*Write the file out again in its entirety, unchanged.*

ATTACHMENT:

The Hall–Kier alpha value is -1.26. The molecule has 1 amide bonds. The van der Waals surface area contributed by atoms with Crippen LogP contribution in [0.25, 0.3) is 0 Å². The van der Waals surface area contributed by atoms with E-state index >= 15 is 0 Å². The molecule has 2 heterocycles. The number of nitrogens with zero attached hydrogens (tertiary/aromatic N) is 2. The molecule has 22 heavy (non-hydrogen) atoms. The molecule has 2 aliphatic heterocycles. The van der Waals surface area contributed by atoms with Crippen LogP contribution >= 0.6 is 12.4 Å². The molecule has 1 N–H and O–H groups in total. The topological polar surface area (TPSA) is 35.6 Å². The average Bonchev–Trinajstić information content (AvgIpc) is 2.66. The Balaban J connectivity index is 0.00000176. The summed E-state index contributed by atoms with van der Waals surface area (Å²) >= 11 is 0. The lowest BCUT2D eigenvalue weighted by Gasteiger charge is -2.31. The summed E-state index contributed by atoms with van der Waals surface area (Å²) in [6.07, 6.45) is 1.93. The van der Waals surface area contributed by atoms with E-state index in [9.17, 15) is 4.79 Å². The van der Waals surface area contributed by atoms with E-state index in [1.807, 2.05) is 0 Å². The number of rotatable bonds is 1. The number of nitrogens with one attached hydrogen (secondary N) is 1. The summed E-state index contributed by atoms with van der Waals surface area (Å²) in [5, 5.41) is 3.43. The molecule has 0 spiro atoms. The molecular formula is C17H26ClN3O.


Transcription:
The Hall–Kier alpha value is -1.26. The molecule has 1 amide bonds. The van der Waals surface area contributed by atoms with Crippen LogP contribution in [0.25, 0.3) is 0 Å². The van der Waals surface area contributed by atoms with E-state index >= 15 is 0 Å². The molecule has 2 heterocycles. The number of nitrogens with zero attached hydrogens (tertiary/aromatic N) is 2. The molecule has 22 heavy (non-hydrogen) atoms. The molecule has 2 aliphatic heterocycles. The van der Waals surface area contributed by atoms with Crippen LogP contribution >= 0.6 is 12.4 Å². The molecule has 1 N–H and O–H groups in total. The topological polar surface area (TPSA) is 35.6 Å². The average Bonchev–Trinajstić information content (AvgIpc) is 2.66. The Balaban J connectivity index is 0.00000176. The summed E-state index contributed by atoms with van der Waals surface area (Å²) >= 11 is 0. The lowest BCUT2D eigenvalue weighted by Gasteiger charge is -2.31. The summed E-state index contributed by atoms with van der Waals surface area (Å²) in [6.07, 6.45) is 1.93. The van der Waals surface area contributed by atoms with E-state index in [9.17, 15) is 4.79 Å². The van der Waals surface area contributed by atoms with E-state index in [1.807, 2.05) is 0 Å². The number of rotatable bonds is 1. The number of nitrogens with one attached hydrogen (secondary N) is 1. The summed E-state index contributed by atoms with van der Waals surface area (Å²) in [5, 5.41) is 3.43. The molecule has 0 spiro atoms. The molecular formula is C17H26ClN3O.